The antics of Club 18-30 reps in Greece have earned the company another bout of negative publicity. BBC News Online goes behind the headlines to look at a company that has dominated the youth holiday market for years.
By Clare Matheson
BBC News Online business reporter
Club 18-30 began life in 1965 when it took 580 yuppies to the Costa Brava, an event that the tour operator claims "made history".
Despite being for 18 to 30 year olds the brand is now 38 years old
Founded by the Horizon group, the brand was originally developed as a way for the company to fill unused seats on night flights to tourist destinations.
But Club 18-30 really came into its own in the 1970s and 1980s under the wing of ILG group, entering into common parlance as the generic name for youth holidays.
Even though ILG later collapsed in 1991, Club 18-30 survived, and was rescued by a management buy-out and re-launched as "The Club".
In 1994 it reverted to its old name, but by 1999 it was all change again after Thomas Cook Group bought the brand.
CLUB 18-30 DESTINATIONS
The group says it now owns 65% of the youth holiday market and takes more than 110,000 guests away each year - most expecting a break filled with sun, sea, sex and sangria.
And the formula seems to work.
In the financial year of 2001-2, Club 18-30 racked up sales worth £48m, and "still managed to achieve a good profit" despite only partly achieving its targets.
Sun, sea and sex
It's not all sex, sex, sex - according to Club 18-30
Club 18-30 prides itself on the belief: "Nothing is sacred, if it's going to be a good laugh then we're in."
That marketing has pulled in millions of holidaymakers, keen to align themselves with the party-loving attitude it promotes.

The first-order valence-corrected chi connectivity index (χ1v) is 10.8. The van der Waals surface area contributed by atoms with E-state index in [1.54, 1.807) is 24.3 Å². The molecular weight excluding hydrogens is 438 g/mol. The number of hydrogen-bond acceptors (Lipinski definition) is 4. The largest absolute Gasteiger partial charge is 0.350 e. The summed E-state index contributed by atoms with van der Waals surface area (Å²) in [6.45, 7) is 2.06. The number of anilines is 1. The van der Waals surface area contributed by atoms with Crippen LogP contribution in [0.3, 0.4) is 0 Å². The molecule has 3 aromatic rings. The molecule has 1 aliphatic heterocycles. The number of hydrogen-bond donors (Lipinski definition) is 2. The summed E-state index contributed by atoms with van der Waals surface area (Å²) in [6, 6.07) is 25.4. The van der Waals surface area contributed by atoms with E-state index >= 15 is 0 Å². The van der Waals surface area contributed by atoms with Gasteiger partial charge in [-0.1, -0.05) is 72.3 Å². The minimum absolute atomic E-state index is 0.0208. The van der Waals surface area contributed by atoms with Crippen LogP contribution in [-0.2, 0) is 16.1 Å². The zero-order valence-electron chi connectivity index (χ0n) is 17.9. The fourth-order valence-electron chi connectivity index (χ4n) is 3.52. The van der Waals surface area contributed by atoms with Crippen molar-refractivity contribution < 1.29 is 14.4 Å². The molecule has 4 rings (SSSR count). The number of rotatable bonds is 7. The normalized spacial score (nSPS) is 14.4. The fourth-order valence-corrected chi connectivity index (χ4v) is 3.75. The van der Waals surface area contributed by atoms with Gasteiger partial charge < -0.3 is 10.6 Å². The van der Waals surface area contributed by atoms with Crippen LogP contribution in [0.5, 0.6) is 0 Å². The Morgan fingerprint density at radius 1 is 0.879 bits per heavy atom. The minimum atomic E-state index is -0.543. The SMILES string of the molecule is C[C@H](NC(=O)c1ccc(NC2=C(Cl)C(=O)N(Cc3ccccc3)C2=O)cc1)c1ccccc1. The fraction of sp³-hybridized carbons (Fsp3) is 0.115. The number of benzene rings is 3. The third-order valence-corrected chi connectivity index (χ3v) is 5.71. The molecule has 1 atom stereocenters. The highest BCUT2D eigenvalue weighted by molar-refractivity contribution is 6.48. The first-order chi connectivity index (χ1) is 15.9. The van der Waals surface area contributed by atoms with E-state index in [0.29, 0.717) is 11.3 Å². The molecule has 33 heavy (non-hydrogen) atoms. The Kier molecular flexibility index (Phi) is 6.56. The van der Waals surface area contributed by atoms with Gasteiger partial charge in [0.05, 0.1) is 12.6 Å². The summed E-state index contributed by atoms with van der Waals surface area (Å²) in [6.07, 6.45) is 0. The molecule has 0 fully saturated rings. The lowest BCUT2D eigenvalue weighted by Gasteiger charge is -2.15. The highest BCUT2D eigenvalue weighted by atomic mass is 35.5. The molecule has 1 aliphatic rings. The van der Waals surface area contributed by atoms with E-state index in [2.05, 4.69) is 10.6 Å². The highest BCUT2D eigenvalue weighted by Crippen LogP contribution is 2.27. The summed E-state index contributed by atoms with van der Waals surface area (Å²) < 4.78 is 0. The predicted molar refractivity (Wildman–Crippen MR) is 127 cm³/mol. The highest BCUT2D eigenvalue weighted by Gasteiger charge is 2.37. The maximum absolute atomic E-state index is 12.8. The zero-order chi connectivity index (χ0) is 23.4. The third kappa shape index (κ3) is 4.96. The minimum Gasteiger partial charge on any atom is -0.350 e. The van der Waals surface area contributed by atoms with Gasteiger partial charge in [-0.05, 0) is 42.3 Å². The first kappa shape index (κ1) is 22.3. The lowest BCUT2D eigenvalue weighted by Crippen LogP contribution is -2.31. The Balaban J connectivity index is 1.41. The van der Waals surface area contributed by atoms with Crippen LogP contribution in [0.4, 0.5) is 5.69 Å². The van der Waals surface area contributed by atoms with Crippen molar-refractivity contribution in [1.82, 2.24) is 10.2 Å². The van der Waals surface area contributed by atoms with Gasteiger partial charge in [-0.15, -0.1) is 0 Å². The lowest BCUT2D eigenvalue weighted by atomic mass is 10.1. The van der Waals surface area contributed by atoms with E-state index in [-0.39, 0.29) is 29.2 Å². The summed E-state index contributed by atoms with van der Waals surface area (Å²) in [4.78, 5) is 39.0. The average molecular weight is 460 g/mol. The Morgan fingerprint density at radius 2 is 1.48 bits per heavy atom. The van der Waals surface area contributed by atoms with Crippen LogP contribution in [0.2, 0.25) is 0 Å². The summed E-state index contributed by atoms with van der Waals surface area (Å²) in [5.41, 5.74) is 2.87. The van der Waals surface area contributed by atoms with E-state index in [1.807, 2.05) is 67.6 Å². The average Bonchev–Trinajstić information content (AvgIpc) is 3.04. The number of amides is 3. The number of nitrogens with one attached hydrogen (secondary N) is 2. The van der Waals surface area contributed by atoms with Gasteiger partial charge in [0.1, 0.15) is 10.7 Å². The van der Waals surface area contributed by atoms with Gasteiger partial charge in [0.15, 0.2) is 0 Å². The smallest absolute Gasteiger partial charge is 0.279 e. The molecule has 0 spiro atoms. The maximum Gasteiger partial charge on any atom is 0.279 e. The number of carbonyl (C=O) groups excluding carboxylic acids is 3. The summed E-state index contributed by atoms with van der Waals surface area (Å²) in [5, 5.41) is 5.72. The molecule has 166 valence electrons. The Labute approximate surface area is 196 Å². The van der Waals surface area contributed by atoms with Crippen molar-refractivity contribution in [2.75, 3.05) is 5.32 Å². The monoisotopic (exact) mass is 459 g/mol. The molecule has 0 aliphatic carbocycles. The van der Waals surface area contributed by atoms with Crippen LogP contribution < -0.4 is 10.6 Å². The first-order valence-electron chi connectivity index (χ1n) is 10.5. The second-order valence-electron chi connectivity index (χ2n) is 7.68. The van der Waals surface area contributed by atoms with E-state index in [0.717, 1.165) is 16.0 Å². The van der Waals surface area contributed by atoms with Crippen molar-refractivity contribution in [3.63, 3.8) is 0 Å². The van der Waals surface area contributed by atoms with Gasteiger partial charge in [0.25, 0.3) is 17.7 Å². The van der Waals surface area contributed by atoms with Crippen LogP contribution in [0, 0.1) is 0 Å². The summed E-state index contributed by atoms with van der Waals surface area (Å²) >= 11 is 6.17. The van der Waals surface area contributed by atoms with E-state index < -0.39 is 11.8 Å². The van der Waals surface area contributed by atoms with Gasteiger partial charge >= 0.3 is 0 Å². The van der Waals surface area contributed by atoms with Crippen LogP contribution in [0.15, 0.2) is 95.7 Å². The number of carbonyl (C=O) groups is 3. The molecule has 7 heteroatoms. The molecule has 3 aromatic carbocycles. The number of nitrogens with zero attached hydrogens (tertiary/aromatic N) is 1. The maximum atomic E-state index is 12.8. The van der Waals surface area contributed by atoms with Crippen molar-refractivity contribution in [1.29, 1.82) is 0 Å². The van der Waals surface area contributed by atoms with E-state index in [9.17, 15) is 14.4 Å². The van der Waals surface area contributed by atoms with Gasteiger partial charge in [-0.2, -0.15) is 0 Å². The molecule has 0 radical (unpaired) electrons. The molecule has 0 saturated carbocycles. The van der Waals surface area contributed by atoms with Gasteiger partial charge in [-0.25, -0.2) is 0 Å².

But that "in your face" label has attracted plenty of controversy.
In 1995, its tongue-in-cheek adverts earned it a place in the Advertising Standards Authority's Hall of Shame - it was the second most complained about firm that year.
The Saatchi & Saatchi ads generated 490 complaints centred on posters featuring the taglines "Beaver Espana" and "It's not all sex, sex, sex. There's a bit of sun and sea as well".
Even today, Club 18-30 cannot steer clear of controversy.
Three of its reps have just been acquitted of organising bar crawls in Faliriki, despite a ban brought in last week after a man killed a tourist.
And last month, five of the firm's reps quit after allegedly taking part in "live sex acts" on a beach in the Greek resort of Kavos.
But will the latest upsets affect the firm?
Spokesman David Smithson said that "from past experience" the current controversy was unlikely to affect business.
"It's a product that's aimed at a very specific target audience who are not discouraged by publicity," he added.
Will the latest scandals land the travel group in deep water?
A case in point, he described the raunchy 1990s advertising campaign as "successful" and achieving "its objective".
"It's a younger audience that tends to recognise these incidents are blown out of proportion by the media," Mr Smithson added.
"But that's not to say we like or seek negative publicity."